Amy Novesky has no interest in writing a standard biography. I’m thinking specifically of her books, Cloth Lullaby: the Woven Life of Louise Bourgeois; Mi, Frida; and Imogen: The Mother of Modernism and Three Boys. I imagine her focusing a wide angle lens on her subject, then combing through every wavelength of light until it becomes one coherent beam that illuminates the narrative she finally puts down on paper. In other words, she doesn’t so much give you a recounting as reveal the core idea or essence of their lives, as she sees it.
In Girl on a Motorcycle, Novesky takes on the true story of a young woman who hops on a motorcycle in Paris and rides around the world. What on the surface looks like an epic physical journey, turns out to be an epic internal journey as well, one of self-discovery.
It’s 1973. A young woman is restless. She yearns to see the world beyond her window in Paris. She wants to go “elsewhere.” That is the operative word. And so she does.
But for those kids who may want a few more details, we get her packing list, one that contains the things she will need for her journey. We get a sense of her pragmatic nature by seeing her tool kit, a fork and spoon, a pan, a tarp, and a sleeping bag…as well as her sense of style by the addition of lipstick, a pretty white dress, and sandals.
Text ©️Amy Novesky, Illustration ©️Julie Morstad
A little voice says, It’s dangerous to go around the world all by yourself. It says, You will miss your cat, your clothes, Mozart.
Another voice says, Be quiet. Listen to the road.
And so she does. She listens to the road.
And the road says, Vas. Go.
Thus begins her journey, taking her and her motorcycle by jet from Paris to Montreal, where she starts her ride across Canada.
She stays at campgrounds. Along the way, Novesky offers up descriptions that give us a rich sense of place—
Morning smells of damp earth, grass, and wildflowers.
The air thick with mystery, moss, and strawberries.
— coupled with instructions on how to make a campfire.
The girl drives through places in Canada where she is completely alone, but she doesn’t feel afraid. “She feels free.“
Other nights, it is clear.
And above her, stars sparkle and spin,
planets form, galaxies swirl….
We float in that lake with her, looking up at the stars, sensing how we are but a tiny particle in this universe. Novesky’s lyrical language is always as luminous as the illustrations paired with her text. The jewel tones of amethyst and emerald in this spread create a sense of magic and wonder, akin to the colors of the Northern Lights, and make me want to head out into the middle of nowhere right NOW.
Once she reaches Alaska, the girl and her motorcycle fly to Tokyo. She rides through Japan and then flies to Bombay. From there, she cycles through India, Pakistan, Afghanistan, Iran, Turkey, Bulgaria, Yugoslavia, Hungary, Austria, Germany, and back home. Just writing this gives me the itch to hit the road! It’s been too long!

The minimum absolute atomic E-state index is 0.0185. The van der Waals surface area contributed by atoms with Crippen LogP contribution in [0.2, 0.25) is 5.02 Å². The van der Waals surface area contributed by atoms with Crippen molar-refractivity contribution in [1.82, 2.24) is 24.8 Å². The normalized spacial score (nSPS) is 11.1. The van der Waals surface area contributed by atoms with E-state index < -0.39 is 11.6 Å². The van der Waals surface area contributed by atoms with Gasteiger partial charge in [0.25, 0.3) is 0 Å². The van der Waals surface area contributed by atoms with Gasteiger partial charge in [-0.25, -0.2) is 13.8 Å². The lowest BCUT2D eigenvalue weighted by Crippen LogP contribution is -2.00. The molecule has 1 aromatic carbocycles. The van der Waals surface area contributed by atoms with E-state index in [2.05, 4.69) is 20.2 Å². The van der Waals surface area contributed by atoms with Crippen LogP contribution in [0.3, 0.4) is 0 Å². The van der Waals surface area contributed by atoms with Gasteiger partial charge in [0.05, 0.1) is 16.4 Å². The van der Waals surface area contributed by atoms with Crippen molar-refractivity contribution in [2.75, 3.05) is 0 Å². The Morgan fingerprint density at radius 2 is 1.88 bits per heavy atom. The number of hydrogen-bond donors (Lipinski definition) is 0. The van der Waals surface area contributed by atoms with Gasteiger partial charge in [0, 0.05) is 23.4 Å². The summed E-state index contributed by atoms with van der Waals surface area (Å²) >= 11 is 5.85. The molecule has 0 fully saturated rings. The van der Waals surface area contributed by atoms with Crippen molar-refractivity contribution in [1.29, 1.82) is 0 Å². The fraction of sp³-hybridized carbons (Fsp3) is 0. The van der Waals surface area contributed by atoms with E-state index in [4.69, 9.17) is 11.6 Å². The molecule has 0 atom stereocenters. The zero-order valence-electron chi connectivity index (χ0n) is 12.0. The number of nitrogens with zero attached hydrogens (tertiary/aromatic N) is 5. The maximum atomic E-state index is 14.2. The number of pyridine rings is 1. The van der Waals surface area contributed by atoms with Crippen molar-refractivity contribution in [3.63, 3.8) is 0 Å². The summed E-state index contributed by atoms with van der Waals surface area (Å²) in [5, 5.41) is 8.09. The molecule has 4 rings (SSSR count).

And along the way, the girl meets people who are kind, who help her fix flat tires and breakdowns, underscoring her belief that’s printed on the back cover:
The world is beautiful.
The world is good.
Feeling curious and respectful of those she meets, her experience cements this belief. Not to diminish the courage it took for her to make this trip, or take away from the truth of her experiences, I would add that these are, however, the experiences and views of a white woman with a fair amount of privilege.
Perhaps this aspect is what inspired a portion of the author’s note:
What I wish for all young citizens of the world, for every human being on this incredible planet, is the ability and freedom to travel, to wander, and to lust for elsewhere, to meet people, to experience through their own eyes and hearts that the world is beautiful and good. Because I believe, dear reader, that it is.
The pencil, ink, and digitally rendered illustrations by Julie Morstad evoke a sense of the vastness of this world, the varied landscape and its inhabitants, and how alone the girl must have felt so many times during her journey. But they also depict some tender moments between the girl and those she meets, a lovely juxtaposition. I’d use this book to inspire curiosity about the world and those around us as well as encourage readers to develop a sense of openness and respect for those who are different in culture, language, or race.
Use a globe or a map of the world and trace the girl’s journey. What continents did she miss on her trip?
Make a collage of the places you’d like to visit by using images that show the people or the landscapes of those places.
Describe what you would pack if you were heading off around the world on a motorcycle. What would you take that the girl didn’t? What would you leave behind that she took, and why?
Title: Girl on a Motorcycle
Author: Amy Novesky
Illustrator: Julie Morstad
Publisher: Penguin Random House 2020
Themes: adventure, strong women, global community
For more perfect picture book recommendations, please visit Susanna Hill’s Perfect Picture Book Friday blog.